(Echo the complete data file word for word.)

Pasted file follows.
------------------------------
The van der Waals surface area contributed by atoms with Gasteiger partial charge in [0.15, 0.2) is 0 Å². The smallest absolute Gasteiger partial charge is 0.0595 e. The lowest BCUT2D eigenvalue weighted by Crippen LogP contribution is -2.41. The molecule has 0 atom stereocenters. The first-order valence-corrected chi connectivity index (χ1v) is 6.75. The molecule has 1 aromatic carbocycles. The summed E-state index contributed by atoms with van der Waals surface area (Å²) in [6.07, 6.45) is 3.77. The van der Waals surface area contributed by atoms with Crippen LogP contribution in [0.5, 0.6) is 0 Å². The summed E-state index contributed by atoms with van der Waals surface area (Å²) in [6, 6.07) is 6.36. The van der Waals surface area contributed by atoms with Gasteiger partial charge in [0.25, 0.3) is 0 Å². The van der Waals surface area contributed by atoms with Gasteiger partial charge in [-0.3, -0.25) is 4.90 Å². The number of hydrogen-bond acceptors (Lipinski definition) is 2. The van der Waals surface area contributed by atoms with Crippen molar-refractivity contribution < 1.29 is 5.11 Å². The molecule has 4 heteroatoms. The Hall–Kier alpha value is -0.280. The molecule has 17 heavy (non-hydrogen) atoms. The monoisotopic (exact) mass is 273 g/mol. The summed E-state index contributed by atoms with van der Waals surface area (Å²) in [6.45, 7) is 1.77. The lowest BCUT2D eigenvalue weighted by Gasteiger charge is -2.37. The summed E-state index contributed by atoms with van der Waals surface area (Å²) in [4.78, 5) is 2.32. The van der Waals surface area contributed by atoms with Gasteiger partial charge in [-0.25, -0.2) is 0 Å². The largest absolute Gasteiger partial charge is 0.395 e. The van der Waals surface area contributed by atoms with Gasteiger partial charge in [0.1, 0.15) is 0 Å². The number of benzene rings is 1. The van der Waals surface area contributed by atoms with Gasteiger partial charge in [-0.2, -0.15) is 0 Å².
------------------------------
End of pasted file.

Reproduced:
The van der Waals surface area contributed by atoms with Gasteiger partial charge in [0.15, 0.2) is 0 Å². The smallest absolute Gasteiger partial charge is 0.0595 e. The lowest BCUT2D eigenvalue weighted by Crippen LogP contribution is -2.41. The molecule has 0 atom stereocenters. The first-order valence-corrected chi connectivity index (χ1v) is 6.75. The molecule has 1 aromatic carbocycles. The summed E-state index contributed by atoms with van der Waals surface area (Å²) in [6.07, 6.45) is 3.77. The van der Waals surface area contributed by atoms with Crippen LogP contribution in [0.5, 0.6) is 0 Å². The summed E-state index contributed by atoms with van der Waals surface area (Å²) in [6, 6.07) is 6.36. The van der Waals surface area contributed by atoms with Gasteiger partial charge in [0.25, 0.3) is 0 Å². The van der Waals surface area contributed by atoms with Gasteiger partial charge in [-0.3, -0.25) is 4.90 Å². The number of hydrogen-bond acceptors (Lipinski definition) is 2. The van der Waals surface area contributed by atoms with Crippen molar-refractivity contribution < 1.29 is 5.11 Å². The molecule has 4 heteroatoms. The Hall–Kier alpha value is -0.280. The molecule has 17 heavy (non-hydrogen) atoms. The monoisotopic (exact) mass is 273 g/mol. The summed E-state index contributed by atoms with van der Waals surface area (Å²) in [6.45, 7) is 1.77. The lowest BCUT2D eigenvalue weighted by Gasteiger charge is -2.37. The summed E-state index contributed by atoms with van der Waals surface area (Å²) in [4.78, 5) is 2.32. The van der Waals surface area contributed by atoms with Gasteiger partial charge in [-0.25, -0.2) is 0 Å². The largest absolute Gasteiger partial charge is 0.395 e. The van der Waals surface area contributed by atoms with Gasteiger partial charge in [0.1, 0.15) is 0 Å². The number of benzene rings is 1. The van der Waals surface area contributed by atoms with Gasteiger partial charge in [-0.2, -0.15) is 0 Å².